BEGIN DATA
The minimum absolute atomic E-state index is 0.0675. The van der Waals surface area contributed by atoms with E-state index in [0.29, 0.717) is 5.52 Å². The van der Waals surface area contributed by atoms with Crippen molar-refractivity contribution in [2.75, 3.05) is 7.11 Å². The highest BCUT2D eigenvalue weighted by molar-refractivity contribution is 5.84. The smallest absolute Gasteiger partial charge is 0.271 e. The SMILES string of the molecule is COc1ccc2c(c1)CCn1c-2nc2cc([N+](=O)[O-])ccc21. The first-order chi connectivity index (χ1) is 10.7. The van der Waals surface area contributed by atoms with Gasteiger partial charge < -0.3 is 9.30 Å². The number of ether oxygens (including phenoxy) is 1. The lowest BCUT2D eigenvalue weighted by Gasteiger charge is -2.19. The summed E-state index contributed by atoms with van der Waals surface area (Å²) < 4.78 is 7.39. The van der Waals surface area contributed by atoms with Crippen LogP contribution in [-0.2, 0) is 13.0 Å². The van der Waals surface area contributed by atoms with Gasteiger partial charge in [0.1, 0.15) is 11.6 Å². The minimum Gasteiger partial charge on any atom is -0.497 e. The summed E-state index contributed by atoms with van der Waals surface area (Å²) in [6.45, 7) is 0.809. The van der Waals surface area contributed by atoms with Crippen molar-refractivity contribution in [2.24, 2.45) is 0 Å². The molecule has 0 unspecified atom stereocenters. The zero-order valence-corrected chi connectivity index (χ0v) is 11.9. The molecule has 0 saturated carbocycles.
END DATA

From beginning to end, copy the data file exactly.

The minimum absolute atomic E-state index is 0.0675. The van der Waals surface area contributed by atoms with E-state index in [0.29, 0.717) is 5.52 Å². The van der Waals surface area contributed by atoms with Crippen molar-refractivity contribution in [2.75, 3.05) is 7.11 Å². The highest BCUT2D eigenvalue weighted by molar-refractivity contribution is 5.84. The smallest absolute Gasteiger partial charge is 0.271 e. The SMILES string of the molecule is COc1ccc2c(c1)CCn1c-2nc2cc([N+](=O)[O-])ccc21. The first-order chi connectivity index (χ1) is 10.7. The van der Waals surface area contributed by atoms with Gasteiger partial charge < -0.3 is 9.30 Å². The number of ether oxygens (including phenoxy) is 1. The lowest BCUT2D eigenvalue weighted by Gasteiger charge is -2.19. The summed E-state index contributed by atoms with van der Waals surface area (Å²) < 4.78 is 7.39. The van der Waals surface area contributed by atoms with Crippen LogP contribution in [-0.2, 0) is 13.0 Å². The van der Waals surface area contributed by atoms with Gasteiger partial charge in [0.1, 0.15) is 11.6 Å². The minimum Gasteiger partial charge on any atom is -0.497 e. The summed E-state index contributed by atoms with van der Waals surface area (Å²) in [6.45, 7) is 0.809. The van der Waals surface area contributed by atoms with Crippen molar-refractivity contribution in [2.24, 2.45) is 0 Å². The molecule has 0 unspecified atom stereocenters. The zero-order valence-corrected chi connectivity index (χ0v) is 11.9. The molecule has 0 saturated carbocycles.